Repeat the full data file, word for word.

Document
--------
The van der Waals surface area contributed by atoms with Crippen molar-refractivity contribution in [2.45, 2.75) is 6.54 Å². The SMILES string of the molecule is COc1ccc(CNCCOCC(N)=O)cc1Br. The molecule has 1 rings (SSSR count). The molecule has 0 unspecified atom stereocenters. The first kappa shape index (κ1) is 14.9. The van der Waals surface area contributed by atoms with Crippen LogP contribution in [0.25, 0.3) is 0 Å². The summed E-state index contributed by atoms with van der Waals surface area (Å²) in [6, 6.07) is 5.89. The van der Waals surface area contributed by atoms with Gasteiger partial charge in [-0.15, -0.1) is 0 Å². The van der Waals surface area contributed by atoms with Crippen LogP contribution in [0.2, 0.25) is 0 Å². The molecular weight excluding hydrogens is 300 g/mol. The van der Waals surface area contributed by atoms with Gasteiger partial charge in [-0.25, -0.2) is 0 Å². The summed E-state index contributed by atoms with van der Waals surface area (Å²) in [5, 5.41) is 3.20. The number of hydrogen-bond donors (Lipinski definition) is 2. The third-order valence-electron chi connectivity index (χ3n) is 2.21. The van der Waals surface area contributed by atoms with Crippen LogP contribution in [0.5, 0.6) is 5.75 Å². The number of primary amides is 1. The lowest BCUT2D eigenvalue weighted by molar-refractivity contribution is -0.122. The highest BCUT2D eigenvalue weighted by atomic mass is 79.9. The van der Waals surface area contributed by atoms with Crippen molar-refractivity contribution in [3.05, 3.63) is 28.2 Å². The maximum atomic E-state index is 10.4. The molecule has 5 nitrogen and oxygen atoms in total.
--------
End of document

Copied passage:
The van der Waals surface area contributed by atoms with Crippen molar-refractivity contribution in [2.45, 2.75) is 6.54 Å². The SMILES string of the molecule is COc1ccc(CNCCOCC(N)=O)cc1Br. The molecule has 1 rings (SSSR count). The molecule has 0 unspecified atom stereocenters. The first kappa shape index (κ1) is 14.9. The van der Waals surface area contributed by atoms with Crippen LogP contribution in [0.25, 0.3) is 0 Å². The summed E-state index contributed by atoms with van der Waals surface area (Å²) in [6, 6.07) is 5.89. The van der Waals surface area contributed by atoms with Gasteiger partial charge in [-0.15, -0.1) is 0 Å². The van der Waals surface area contributed by atoms with Crippen LogP contribution in [0.2, 0.25) is 0 Å². The molecular weight excluding hydrogens is 300 g/mol. The van der Waals surface area contributed by atoms with Gasteiger partial charge in [-0.25, -0.2) is 0 Å². The summed E-state index contributed by atoms with van der Waals surface area (Å²) in [5, 5.41) is 3.20. The number of hydrogen-bond donors (Lipinski definition) is 2. The third-order valence-electron chi connectivity index (χ3n) is 2.21. The van der Waals surface area contributed by atoms with Crippen LogP contribution in [0.5, 0.6) is 5.75 Å². The number of primary amides is 1. The lowest BCUT2D eigenvalue weighted by molar-refractivity contribution is -0.122. The highest BCUT2D eigenvalue weighted by atomic mass is 79.9. The van der Waals surface area contributed by atoms with Crippen molar-refractivity contribution in [3.05, 3.63) is 28.2 Å². The maximum atomic E-state index is 10.4. The molecule has 5 nitrogen and oxygen atoms in total.